I Now Know… (Part 2)

You can learn a lot in a foreign country, and here are a few of the things I’ve gotten in this, the second installment of my award-winning* series “I Now Know...”(*series has not won any awards)

You can learn a lot in a foreign country, and here are a few of the things I’ve gotten in this, the second installment of my award-winning* series “I Now Know…”
(*series has not won any awards)

…that nobody in Japan actually runs.  The men are all to lazy/tired/hot/drunk to pull it off and so instead amble about, heads hung low, ready to accept their fate (as Japanese).  The women all wear heels that are too high and shorts/skirts that are to tight to be able to pull it off.  Instead they do this kind of awkward… “butt-wiggle-jog” kind of think.  It’s… not attractive.

…that despite the fame and skill of many singers in Japan, most don’t actually know how to sing.  I know this because I went to church once already.  That weird sound you hear coming from the throats of asian people performing traditional asian “song” (in quotes for obvious reasons of questionability) which sounds something between a cat in heat being strangled and a vacuum cleaner and a jet-engine warming up?  Yeah, that’s how they all sound.  At least the grown-up women.  Some of the girls performing the number in church last Sunday were cute enough that they may have actually sung okay, but I couldn’t tell from the older lady singer her lungs out.  Or the guy doing the same.

What’s that?  You think cute doesn’t have something to do with singing ability?  Well, I suppose at a professional level you’re right, but I’m not talking professional.  There is, you will have to admit, a degree of “bad” one is willing to accept in order to be around varying degrees of “cute”.  Maybe someday I’ll make a graph to help illustrate the point that “cute” can make up for varying amounts of “bad”.

…how I’m going to get faster at reading Japanese text:  by watching Japanese television.  What’s that you say?  You don’t believe me?  Shows what YOU know!  See, very few of you indeed would have reason to know this (hence my moderately pompous tone), that in all but the dramatic shows (that is, TV shows with a plot, that try to tell a story, only seldom few of which ever have any… believable drama, unless “believable” for you includes a very beautiful girl, wearing boys clothes and using male speech but not changing her voice or facial expressions, masquerading successfully as a boy at an all-boy’s high school), every time something important, amusing, or simply just ‘weird’ is said by someone on or off screen, they write it on the bottom using some weird font.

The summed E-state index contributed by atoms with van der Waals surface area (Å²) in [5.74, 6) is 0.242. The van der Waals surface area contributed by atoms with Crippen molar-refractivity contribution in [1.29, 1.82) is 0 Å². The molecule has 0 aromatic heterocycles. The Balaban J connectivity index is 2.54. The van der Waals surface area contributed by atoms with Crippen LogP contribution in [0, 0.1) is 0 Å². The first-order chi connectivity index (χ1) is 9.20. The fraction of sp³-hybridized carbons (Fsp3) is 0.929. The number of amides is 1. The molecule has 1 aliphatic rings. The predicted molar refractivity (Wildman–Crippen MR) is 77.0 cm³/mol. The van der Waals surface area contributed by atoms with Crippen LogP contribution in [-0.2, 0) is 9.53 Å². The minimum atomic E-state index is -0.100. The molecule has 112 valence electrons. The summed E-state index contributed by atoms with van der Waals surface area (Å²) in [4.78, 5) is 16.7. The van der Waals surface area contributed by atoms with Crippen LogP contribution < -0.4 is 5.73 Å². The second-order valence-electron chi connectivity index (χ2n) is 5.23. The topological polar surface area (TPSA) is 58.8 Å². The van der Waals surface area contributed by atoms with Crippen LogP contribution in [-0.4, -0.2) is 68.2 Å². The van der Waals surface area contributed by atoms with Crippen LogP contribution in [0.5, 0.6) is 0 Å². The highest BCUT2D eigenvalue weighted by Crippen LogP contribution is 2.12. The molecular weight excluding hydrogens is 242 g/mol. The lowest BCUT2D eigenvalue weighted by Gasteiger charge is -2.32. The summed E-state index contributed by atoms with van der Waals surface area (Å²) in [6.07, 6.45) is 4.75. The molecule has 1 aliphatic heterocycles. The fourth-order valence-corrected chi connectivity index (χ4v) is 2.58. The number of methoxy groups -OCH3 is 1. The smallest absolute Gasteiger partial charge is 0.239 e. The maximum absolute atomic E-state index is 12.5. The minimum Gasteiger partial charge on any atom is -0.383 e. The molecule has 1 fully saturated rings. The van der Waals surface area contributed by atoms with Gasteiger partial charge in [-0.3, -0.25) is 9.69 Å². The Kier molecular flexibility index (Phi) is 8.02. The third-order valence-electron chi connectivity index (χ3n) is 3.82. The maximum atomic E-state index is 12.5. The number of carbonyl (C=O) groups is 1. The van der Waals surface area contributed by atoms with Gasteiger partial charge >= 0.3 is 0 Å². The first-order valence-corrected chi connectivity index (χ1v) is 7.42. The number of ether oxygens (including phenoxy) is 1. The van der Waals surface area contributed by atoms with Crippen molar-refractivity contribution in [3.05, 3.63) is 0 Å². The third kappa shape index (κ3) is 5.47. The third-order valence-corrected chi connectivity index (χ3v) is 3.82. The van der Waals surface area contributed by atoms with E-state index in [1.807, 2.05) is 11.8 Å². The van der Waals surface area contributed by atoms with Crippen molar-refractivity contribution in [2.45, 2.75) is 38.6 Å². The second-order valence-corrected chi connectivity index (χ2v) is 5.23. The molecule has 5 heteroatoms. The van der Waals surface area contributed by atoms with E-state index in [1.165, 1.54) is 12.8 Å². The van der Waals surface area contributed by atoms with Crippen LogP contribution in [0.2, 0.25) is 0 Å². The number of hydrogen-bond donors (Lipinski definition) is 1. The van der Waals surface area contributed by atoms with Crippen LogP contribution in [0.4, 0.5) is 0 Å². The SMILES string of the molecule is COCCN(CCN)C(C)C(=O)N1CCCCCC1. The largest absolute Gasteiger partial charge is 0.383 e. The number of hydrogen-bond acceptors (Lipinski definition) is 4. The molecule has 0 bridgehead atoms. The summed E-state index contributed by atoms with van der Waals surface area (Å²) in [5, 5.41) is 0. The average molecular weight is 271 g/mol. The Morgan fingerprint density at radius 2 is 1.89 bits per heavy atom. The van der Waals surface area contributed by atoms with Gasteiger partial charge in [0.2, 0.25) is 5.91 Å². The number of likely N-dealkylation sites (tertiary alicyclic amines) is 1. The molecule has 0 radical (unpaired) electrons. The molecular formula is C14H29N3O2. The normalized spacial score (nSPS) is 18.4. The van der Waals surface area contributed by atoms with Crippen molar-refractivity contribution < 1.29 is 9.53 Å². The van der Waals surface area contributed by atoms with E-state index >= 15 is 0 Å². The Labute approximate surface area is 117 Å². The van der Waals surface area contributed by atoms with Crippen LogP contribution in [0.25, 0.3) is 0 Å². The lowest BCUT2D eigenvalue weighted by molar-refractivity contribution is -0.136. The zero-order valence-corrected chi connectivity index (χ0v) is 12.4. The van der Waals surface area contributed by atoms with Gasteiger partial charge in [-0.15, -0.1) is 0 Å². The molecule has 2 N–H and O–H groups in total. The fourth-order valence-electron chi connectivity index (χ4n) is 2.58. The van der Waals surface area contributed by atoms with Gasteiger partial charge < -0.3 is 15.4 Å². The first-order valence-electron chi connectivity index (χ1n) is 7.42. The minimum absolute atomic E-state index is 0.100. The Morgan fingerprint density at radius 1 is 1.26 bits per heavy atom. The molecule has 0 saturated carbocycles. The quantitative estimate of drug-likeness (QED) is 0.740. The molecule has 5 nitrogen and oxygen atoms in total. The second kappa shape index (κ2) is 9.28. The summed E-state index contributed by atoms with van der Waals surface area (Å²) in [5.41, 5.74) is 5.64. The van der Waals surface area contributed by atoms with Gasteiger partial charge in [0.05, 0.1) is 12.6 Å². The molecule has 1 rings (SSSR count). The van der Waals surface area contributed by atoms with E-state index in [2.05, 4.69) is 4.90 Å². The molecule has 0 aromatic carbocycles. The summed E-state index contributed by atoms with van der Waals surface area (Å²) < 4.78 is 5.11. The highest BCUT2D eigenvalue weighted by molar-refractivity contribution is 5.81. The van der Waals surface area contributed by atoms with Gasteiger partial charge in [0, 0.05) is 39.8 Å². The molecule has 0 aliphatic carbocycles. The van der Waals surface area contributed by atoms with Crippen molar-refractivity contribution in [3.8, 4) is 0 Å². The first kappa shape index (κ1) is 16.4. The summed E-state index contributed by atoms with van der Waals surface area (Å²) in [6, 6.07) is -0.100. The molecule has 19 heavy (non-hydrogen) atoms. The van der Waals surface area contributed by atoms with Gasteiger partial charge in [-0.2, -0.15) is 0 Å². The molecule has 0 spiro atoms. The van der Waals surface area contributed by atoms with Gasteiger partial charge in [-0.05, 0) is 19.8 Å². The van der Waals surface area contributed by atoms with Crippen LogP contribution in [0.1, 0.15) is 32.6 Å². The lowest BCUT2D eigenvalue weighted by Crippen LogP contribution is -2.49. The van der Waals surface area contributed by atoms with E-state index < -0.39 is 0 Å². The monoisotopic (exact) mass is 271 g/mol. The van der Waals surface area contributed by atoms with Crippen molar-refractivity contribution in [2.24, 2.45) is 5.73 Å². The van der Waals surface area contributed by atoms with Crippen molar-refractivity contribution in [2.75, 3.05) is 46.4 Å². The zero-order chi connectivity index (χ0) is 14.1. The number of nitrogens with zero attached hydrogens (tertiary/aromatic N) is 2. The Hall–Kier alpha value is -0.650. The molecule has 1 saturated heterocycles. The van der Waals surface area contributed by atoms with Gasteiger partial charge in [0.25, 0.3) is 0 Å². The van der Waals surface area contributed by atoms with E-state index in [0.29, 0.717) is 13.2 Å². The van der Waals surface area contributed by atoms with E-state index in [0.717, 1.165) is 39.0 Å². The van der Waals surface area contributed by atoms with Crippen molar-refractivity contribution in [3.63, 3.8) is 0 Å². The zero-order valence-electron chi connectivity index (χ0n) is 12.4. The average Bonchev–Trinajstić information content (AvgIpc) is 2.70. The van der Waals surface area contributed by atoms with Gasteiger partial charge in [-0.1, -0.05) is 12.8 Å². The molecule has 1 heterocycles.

This is, of course, often alongside the weird host (who looks like a normal 40-year-old except for this next part) waving his hand around the screen behind (badly) superimposed special sparkly-affects reminiscent of a page given to 8-year-old girls along with glue, markers and glitter of carious colors.  It’s bad, I promise.

…what it means to be afraid.  When purchasing my keitai-denwa (mobile phone), a process which even in America can confuse many adults who would not often be categorized as “intellectually ineffective”, there were a lot of complex matters which, when asked, were answered in perfect Japanese.  Thankfully, my host-parents were there to help me out, but still I couldn’t tell exactly what was going on.  I verified that when I cancel my contract early in about a year or so it’ll cost me about $100 and that’s it, which I’m okay with, but everything else is rather, um…  Well I really just kind of don’t know about it.  Oh yeah, and there’s like three kinds of data communication: email packets, internet packets, and talk time.  At least, I THINK there are three…  the email and internet may be combined, but I think not…  (Fortunately, I’m very skilled at thinking…)  And I only get to send and receive a certain number.  What that number is I kind of don’t know, but it is limited without having to pay extra per packet.  How much extra, I don’t know, but I think it’s extra.  Like I said, I now know what it means to be afraid.  By the way, in all likeliness, how big is a ‘packet’? >.>

..my phone number!  If I haven’t yet emailed it to you and you (for some reason or other) think you should have it, consider messaging here or emailing me, and risk having me respond bluntly: No, I don’t think you should have my phone number in Japan.  Of course, the answer may be completely different from that and may include my Japanese mobile phone number instead.  Hehe.  I make no promises! ^_^


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